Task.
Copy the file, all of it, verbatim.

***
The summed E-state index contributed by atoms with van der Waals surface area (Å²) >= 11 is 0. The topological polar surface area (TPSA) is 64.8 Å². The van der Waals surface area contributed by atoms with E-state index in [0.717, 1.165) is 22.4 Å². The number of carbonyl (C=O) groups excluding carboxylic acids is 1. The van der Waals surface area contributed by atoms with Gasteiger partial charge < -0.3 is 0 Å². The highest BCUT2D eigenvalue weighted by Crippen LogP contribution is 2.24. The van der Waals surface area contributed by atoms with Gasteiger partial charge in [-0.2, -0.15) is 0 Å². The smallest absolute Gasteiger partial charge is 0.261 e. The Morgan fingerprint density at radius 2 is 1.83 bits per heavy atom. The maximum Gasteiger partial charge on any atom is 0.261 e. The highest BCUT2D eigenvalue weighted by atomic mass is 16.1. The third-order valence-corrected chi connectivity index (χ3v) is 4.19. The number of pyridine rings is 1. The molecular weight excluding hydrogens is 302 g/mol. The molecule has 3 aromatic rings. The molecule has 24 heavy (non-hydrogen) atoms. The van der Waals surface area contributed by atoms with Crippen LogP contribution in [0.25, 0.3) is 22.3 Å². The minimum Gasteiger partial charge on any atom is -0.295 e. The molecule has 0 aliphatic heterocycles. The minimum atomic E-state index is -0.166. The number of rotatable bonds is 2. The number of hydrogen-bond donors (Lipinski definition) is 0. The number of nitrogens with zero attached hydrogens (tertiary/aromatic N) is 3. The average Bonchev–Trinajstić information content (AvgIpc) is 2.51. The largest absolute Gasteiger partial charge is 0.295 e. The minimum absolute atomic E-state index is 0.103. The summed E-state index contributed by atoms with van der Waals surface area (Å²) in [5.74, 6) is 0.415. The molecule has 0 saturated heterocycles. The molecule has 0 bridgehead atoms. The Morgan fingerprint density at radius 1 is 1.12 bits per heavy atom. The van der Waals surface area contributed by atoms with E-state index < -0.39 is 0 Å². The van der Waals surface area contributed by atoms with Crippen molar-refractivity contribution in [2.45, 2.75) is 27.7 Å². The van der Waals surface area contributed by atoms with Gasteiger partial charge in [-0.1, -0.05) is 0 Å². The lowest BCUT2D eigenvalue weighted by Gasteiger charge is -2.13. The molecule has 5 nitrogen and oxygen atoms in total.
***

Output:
The summed E-state index contributed by atoms with van der Waals surface area (Å²) >= 11 is 0. The topological polar surface area (TPSA) is 64.8 Å². The van der Waals surface area contributed by atoms with E-state index in [0.717, 1.165) is 22.4 Å². The number of carbonyl (C=O) groups excluding carboxylic acids is 1. The van der Waals surface area contributed by atoms with Gasteiger partial charge < -0.3 is 0 Å². The highest BCUT2D eigenvalue weighted by Crippen LogP contribution is 2.24. The van der Waals surface area contributed by atoms with Gasteiger partial charge in [-0.2, -0.15) is 0 Å². The smallest absolute Gasteiger partial charge is 0.261 e. The Morgan fingerprint density at radius 2 is 1.83 bits per heavy atom. The maximum Gasteiger partial charge on any atom is 0.261 e. The highest BCUT2D eigenvalue weighted by atomic mass is 16.1. The third-order valence-corrected chi connectivity index (χ3v) is 4.19. The number of pyridine rings is 1. The molecular weight excluding hydrogens is 302 g/mol. The molecule has 3 aromatic rings. The molecule has 24 heavy (non-hydrogen) atoms. The van der Waals surface area contributed by atoms with Crippen LogP contribution in [0.25, 0.3) is 22.3 Å². The minimum Gasteiger partial charge on any atom is -0.295 e. The molecule has 0 aliphatic heterocycles. The minimum atomic E-state index is -0.166. The number of rotatable bonds is 2. The number of hydrogen-bond donors (Lipinski definition) is 0. The number of nitrogens with zero attached hydrogens (tertiary/aromatic N) is 3. The average Bonchev–Trinajstić information content (AvgIpc) is 2.51. The largest absolute Gasteiger partial charge is 0.295 e. The minimum absolute atomic E-state index is 0.103. The summed E-state index contributed by atoms with van der Waals surface area (Å²) in [5.74, 6) is 0.415. The molecule has 0 saturated heterocycles. The molecule has 0 bridgehead atoms. The Morgan fingerprint density at radius 1 is 1.12 bits per heavy atom. The van der Waals surface area contributed by atoms with E-state index < -0.39 is 0 Å². The van der Waals surface area contributed by atoms with Crippen molar-refractivity contribution in [2.45, 2.75) is 27.7 Å². The van der Waals surface area contributed by atoms with Gasteiger partial charge in [-0.1, -0.05) is 0 Å². The lowest BCUT2D eigenvalue weighted by Gasteiger charge is -2.13. The molecule has 5 nitrogen and oxygen atoms in total.